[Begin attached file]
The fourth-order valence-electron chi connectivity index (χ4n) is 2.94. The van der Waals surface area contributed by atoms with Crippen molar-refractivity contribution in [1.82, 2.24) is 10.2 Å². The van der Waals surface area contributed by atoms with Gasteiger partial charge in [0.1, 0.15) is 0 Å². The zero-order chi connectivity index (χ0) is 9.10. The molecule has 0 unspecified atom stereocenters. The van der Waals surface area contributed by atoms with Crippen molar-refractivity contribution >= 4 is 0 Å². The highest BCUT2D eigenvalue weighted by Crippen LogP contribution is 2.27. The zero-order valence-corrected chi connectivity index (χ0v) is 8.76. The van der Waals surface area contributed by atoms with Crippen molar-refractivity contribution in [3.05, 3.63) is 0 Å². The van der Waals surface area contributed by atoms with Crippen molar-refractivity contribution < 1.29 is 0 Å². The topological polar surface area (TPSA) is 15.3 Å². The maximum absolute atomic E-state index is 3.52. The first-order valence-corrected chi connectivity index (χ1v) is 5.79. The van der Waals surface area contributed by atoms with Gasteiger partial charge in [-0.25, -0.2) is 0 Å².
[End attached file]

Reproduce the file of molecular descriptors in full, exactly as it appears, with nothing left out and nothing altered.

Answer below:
The fourth-order valence-electron chi connectivity index (χ4n) is 2.94. The van der Waals surface area contributed by atoms with Crippen molar-refractivity contribution in [1.82, 2.24) is 10.2 Å². The van der Waals surface area contributed by atoms with Gasteiger partial charge in [0.1, 0.15) is 0 Å². The zero-order chi connectivity index (χ0) is 9.10. The molecule has 0 unspecified atom stereocenters. The van der Waals surface area contributed by atoms with Crippen molar-refractivity contribution >= 4 is 0 Å². The highest BCUT2D eigenvalue weighted by Crippen LogP contribution is 2.27. The zero-order valence-corrected chi connectivity index (χ0v) is 8.76. The van der Waals surface area contributed by atoms with Crippen molar-refractivity contribution in [3.05, 3.63) is 0 Å². The van der Waals surface area contributed by atoms with Crippen molar-refractivity contribution < 1.29 is 0 Å². The topological polar surface area (TPSA) is 15.3 Å². The maximum absolute atomic E-state index is 3.52. The first-order valence-corrected chi connectivity index (χ1v) is 5.79. The van der Waals surface area contributed by atoms with Gasteiger partial charge in [-0.25, -0.2) is 0 Å².